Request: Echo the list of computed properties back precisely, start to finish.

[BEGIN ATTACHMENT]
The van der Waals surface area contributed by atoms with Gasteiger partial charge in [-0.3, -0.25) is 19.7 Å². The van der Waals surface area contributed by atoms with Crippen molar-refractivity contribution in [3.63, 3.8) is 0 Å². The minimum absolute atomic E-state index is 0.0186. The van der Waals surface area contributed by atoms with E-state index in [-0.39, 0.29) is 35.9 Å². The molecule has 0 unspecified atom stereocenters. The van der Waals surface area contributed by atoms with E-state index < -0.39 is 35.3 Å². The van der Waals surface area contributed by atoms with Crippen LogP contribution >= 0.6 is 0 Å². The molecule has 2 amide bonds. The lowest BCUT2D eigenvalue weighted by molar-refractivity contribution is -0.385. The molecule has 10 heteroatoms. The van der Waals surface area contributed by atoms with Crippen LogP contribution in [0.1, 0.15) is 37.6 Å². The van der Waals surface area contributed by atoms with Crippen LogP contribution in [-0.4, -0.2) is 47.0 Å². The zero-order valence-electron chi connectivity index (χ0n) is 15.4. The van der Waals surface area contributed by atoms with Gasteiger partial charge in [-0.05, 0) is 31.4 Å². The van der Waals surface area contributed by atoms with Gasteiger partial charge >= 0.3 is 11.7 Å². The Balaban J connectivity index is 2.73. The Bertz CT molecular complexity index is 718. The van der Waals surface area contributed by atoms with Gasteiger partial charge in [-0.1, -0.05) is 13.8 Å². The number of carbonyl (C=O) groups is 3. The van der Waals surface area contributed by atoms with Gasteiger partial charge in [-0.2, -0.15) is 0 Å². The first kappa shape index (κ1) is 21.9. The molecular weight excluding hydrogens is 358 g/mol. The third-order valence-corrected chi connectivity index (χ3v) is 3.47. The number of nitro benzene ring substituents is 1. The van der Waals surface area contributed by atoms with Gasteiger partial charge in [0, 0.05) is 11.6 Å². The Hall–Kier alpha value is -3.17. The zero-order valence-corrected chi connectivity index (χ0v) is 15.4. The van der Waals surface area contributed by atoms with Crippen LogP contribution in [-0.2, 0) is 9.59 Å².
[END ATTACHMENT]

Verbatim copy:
The van der Waals surface area contributed by atoms with Gasteiger partial charge in [-0.3, -0.25) is 19.7 Å². The van der Waals surface area contributed by atoms with Crippen molar-refractivity contribution in [3.63, 3.8) is 0 Å². The minimum absolute atomic E-state index is 0.0186. The van der Waals surface area contributed by atoms with E-state index in [-0.39, 0.29) is 35.9 Å². The molecule has 0 unspecified atom stereocenters. The van der Waals surface area contributed by atoms with E-state index < -0.39 is 35.3 Å². The van der Waals surface area contributed by atoms with Crippen LogP contribution >= 0.6 is 0 Å². The molecule has 2 amide bonds. The lowest BCUT2D eigenvalue weighted by molar-refractivity contribution is -0.385. The molecule has 10 heteroatoms. The van der Waals surface area contributed by atoms with Crippen LogP contribution in [0.1, 0.15) is 37.6 Å². The van der Waals surface area contributed by atoms with Crippen LogP contribution in [-0.4, -0.2) is 47.0 Å². The zero-order valence-electron chi connectivity index (χ0n) is 15.4. The van der Waals surface area contributed by atoms with Gasteiger partial charge in [-0.05, 0) is 31.4 Å². The van der Waals surface area contributed by atoms with Gasteiger partial charge >= 0.3 is 11.7 Å². The Balaban J connectivity index is 2.73. The Bertz CT molecular complexity index is 718. The van der Waals surface area contributed by atoms with Gasteiger partial charge in [-0.1, -0.05) is 13.8 Å². The number of carbonyl (C=O) groups is 3. The van der Waals surface area contributed by atoms with Gasteiger partial charge in [-0.2, -0.15) is 0 Å². The first kappa shape index (κ1) is 21.9. The molecular weight excluding hydrogens is 358 g/mol. The third-order valence-corrected chi connectivity index (χ3v) is 3.47. The number of nitro benzene ring substituents is 1. The van der Waals surface area contributed by atoms with Gasteiger partial charge in [0, 0.05) is 11.6 Å². The Hall–Kier alpha value is -3.17. The zero-order valence-corrected chi connectivity index (χ0v) is 15.4. The van der Waals surface area contributed by atoms with Crippen LogP contribution in [-0.2, 0) is 9.59 Å².